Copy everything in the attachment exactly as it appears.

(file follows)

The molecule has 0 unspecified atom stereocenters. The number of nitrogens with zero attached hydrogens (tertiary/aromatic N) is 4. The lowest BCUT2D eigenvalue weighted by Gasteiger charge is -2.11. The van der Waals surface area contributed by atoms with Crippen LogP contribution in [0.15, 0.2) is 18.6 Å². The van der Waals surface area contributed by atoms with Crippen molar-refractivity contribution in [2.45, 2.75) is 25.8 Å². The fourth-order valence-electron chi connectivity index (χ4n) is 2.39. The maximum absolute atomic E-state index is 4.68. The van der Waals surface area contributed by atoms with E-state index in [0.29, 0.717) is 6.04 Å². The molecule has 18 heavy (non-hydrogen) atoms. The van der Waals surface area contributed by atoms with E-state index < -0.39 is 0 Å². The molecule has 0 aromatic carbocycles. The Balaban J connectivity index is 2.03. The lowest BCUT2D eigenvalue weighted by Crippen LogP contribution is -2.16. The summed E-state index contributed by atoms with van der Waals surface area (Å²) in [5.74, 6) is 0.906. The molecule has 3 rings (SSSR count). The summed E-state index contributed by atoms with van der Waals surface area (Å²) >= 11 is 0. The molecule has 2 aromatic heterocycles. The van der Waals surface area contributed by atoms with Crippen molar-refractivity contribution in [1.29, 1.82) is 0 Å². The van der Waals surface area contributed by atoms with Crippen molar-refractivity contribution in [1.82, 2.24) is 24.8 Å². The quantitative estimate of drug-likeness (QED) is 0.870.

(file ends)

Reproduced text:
The molecule has 0 unspecified atom stereocenters. The number of nitrogens with zero attached hydrogens (tertiary/aromatic N) is 4. The lowest BCUT2D eigenvalue weighted by Gasteiger charge is -2.11. The van der Waals surface area contributed by atoms with Crippen LogP contribution in [0.15, 0.2) is 18.6 Å². The van der Waals surface area contributed by atoms with Crippen molar-refractivity contribution in [2.45, 2.75) is 25.8 Å². The fourth-order valence-electron chi connectivity index (χ4n) is 2.39. The maximum absolute atomic E-state index is 4.68. The van der Waals surface area contributed by atoms with E-state index in [0.29, 0.717) is 6.04 Å². The molecule has 18 heavy (non-hydrogen) atoms. The van der Waals surface area contributed by atoms with E-state index < -0.39 is 0 Å². The molecule has 0 aromatic carbocycles. The Balaban J connectivity index is 2.03. The lowest BCUT2D eigenvalue weighted by Crippen LogP contribution is -2.16. The summed E-state index contributed by atoms with van der Waals surface area (Å²) in [5.74, 6) is 0.906. The molecule has 3 rings (SSSR count). The summed E-state index contributed by atoms with van der Waals surface area (Å²) >= 11 is 0. The molecule has 2 aromatic heterocycles. The van der Waals surface area contributed by atoms with Crippen molar-refractivity contribution in [1.29, 1.82) is 0 Å². The van der Waals surface area contributed by atoms with Crippen molar-refractivity contribution in [1.82, 2.24) is 24.8 Å². The quantitative estimate of drug-likeness (QED) is 0.870.